Rajat Sharma

Mumbai, Ahmedabad continue to be hotspots, graves being readied in advance

akb0210The biggest single day spike of 5,376 fresh COVID-19 cases was reported across India on Wednesday with Delhi touching a new high of 534 cases on a single day. The big single-day spikes are being noticed for the last five consecutive days and the situation could turn for the worse with the return of lakhs of migrant workers to their villages. Maharashtra’s total tally of COVID-19 cases is nearing the 40,000 mark.

There are two good news for travellers: air travel will resume from May 25 with several restrictions, and booking for railway tickets for 200 special non-AC trains will begin today (Thursday).

These measures do not mean that the pandemic situation has improved. On the contrary, the number of fresh cases is rising daily and everybody needs to be on guard and practice social distancing norms.

On Wednesday, in my prime time show ‘Aaj Ki Baat’, we showed how graves are being prepared in advance in Mumbai, Ahmedabad, Surat, Bhopal and Indore for COVID-19 victims. Normally graves are dug four to six feet deep, but according to standard COVID-19 protocol, 10 feet deep grave is a must. Only two family members are allowed to be present for prayers. In some cities, JCB machines are being used to dig up graves.

These visuals brought scary memories of the digging of mass graves in New York and Brazil, and we should pray that such a situation does not happen in India. The death toll across India is presently on the lower side in proportion to the number of COVID-19 cases, which means that nearly half of the patients have recovered.

Mumbai seems to be the most troubled hotspot, with 22,500 cases and a death toll of more than 800. Nearly one in every four Indians dying of Coronavirus is a Mumbaikar. The pressure on caretakers of cemeteries is tremendous and they are preparing graves in advance.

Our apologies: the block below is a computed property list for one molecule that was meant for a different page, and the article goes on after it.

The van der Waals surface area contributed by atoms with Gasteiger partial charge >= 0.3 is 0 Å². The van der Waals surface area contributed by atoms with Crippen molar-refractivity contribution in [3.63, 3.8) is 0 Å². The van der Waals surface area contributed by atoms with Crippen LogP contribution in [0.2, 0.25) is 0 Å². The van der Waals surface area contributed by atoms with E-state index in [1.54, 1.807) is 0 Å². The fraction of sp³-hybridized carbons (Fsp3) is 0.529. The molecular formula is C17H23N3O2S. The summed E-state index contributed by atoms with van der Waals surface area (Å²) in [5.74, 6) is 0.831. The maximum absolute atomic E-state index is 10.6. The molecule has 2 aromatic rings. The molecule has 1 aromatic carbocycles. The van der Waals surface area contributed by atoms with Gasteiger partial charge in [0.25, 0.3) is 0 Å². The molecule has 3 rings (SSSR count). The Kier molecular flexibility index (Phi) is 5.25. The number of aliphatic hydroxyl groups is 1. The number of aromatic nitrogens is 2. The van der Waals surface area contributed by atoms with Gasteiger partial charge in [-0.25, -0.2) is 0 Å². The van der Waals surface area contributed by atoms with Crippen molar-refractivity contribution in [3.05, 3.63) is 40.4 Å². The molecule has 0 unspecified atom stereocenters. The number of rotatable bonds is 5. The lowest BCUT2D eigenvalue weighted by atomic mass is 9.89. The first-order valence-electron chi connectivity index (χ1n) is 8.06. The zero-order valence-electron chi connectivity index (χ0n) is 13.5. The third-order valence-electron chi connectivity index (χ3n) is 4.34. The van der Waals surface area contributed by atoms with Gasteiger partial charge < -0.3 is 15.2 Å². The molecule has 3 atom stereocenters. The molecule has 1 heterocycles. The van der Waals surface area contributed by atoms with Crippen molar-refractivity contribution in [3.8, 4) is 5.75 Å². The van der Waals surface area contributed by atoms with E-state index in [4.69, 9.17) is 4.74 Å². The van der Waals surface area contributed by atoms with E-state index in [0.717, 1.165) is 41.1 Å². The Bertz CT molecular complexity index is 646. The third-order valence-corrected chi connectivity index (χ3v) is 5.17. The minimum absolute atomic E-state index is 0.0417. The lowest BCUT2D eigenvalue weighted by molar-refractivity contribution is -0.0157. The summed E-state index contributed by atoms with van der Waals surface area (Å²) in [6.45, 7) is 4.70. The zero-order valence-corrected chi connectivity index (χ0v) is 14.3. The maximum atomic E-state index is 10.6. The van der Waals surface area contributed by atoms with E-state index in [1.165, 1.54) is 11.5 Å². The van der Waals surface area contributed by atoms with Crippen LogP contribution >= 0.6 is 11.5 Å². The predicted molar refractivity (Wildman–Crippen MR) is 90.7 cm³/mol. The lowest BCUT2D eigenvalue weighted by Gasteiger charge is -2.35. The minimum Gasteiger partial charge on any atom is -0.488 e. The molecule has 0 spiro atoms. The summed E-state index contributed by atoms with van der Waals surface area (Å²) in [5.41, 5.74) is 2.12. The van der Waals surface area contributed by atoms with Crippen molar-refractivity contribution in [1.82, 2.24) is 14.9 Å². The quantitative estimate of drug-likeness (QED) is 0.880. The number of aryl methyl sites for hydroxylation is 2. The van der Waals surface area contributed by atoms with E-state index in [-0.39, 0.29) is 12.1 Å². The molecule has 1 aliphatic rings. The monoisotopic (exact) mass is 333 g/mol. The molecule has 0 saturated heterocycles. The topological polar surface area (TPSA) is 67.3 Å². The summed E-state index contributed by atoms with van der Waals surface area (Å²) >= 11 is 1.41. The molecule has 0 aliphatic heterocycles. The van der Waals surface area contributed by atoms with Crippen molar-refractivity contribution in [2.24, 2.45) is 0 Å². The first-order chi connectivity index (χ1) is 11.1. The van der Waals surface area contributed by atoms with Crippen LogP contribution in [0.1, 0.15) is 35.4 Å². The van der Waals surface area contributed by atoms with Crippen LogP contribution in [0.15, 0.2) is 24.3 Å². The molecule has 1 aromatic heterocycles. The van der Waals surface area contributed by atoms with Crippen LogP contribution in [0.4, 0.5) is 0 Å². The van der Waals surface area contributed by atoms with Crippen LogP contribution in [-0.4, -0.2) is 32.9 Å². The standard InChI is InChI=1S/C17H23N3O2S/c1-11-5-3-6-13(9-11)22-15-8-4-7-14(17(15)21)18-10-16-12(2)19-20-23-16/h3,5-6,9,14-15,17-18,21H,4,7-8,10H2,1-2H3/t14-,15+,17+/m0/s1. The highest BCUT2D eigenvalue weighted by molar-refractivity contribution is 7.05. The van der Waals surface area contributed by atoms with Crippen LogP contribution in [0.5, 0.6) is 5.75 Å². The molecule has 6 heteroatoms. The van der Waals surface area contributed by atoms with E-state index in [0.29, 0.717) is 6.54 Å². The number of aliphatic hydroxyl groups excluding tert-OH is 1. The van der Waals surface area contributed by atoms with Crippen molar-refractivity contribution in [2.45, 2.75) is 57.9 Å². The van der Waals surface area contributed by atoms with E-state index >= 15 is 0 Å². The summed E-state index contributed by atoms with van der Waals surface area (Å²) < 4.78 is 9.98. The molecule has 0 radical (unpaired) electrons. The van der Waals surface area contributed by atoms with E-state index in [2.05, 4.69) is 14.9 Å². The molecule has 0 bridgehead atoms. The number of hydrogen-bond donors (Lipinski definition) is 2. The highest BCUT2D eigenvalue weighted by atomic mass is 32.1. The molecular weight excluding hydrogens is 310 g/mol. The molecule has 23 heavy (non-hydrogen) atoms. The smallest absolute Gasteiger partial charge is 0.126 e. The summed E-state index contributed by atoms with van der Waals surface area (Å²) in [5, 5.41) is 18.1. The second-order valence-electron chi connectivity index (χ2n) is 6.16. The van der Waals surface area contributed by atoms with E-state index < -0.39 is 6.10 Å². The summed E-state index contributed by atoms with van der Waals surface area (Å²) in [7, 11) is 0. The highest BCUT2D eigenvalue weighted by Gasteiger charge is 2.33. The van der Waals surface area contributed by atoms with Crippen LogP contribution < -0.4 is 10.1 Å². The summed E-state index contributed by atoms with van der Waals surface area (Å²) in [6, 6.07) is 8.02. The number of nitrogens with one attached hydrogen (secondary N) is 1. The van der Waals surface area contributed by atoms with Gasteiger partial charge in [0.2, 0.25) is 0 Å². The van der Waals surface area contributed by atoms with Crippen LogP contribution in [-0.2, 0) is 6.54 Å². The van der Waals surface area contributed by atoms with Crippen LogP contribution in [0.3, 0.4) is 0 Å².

The second most troubled hotspot is Ahmedabad, with nearly 9,000 cases and a death toll above 576. Jamalpur, Behrampura, Danilimda, Khadiya, Gomtipur, Saraspur, Dariapur and Shahpur are Muslim-dominated localities, from where the maximum number of cases have come. Graves are being prepared in the cemeteries to face the oncoming challenge.

Other cities like Surat, Bhopal and Indore are also facing the brunt of COVID-19 cases and caretakers of cemeteries in these cities are also gearing up in advance.

The situation is acute also at cremation grounds. The bodies are disposed of in electric crematoriums, but the problem arises over collection of ashes. Since only two family members are allowed, they leave soon after the cremation, and due to lockdown, many family members are unable to return and collect ashes for imersion in rivers. Lockers have been set up at several crematoriums to store these ashes.

My intention of showing visuals of graves was not meant to shock viewers, but to convey to them about the impending danger of the spread of this pandemic. Each one of us needs to be alert and vigilant, maintain social distancing in offices and markets, and keep family members protected from the scourge of this virus.

On the migrants front, there was good news on Wednesday, when Railways ran 204 special trains to ferry them to their native places. Sixty five special trains ran from Maharashtra, 22 special trains ran from Delhi on Wednesday and 92 special trains carrying migrants reached different cities of UP.

206 more special trains will run in the next 48 hours. So far, more than 16 lakh migrants have returned to UP in nearly 1,000 trains. The UP government has deployed 12,000 roadways buses to ferry six lakh migrants to their towns and villages.

I am waiting for the day when people will not find a single migrant walking on foot on highways. The constant refrain of these migrant workers, who had lost their source of earnings, has been: “we want to go home”. They were unwilling to listen to promises and pleas.

These workers, like most of us, have simply no idea when this pandemic will end. Nobody can promise with certainty that the pandemic will end by a certain date. With such an uncertain future, these workers decided to return home and wait till situation returns to normal.

From today, Railways will run 400 special trains for migrants, and already thousands of buses are being run by state governments to ferry them. The new challenge will now arise in rural areas, where these migrants will reach. Many of them could be carriers of the virus, and given the poor medical infrastructure in rural areas, it could be a tough time for community health planners in coping up with the challenge.

Click Here to Watch Full Video | Get connected on Twitter, Instagram & Facebook

Comments are closed.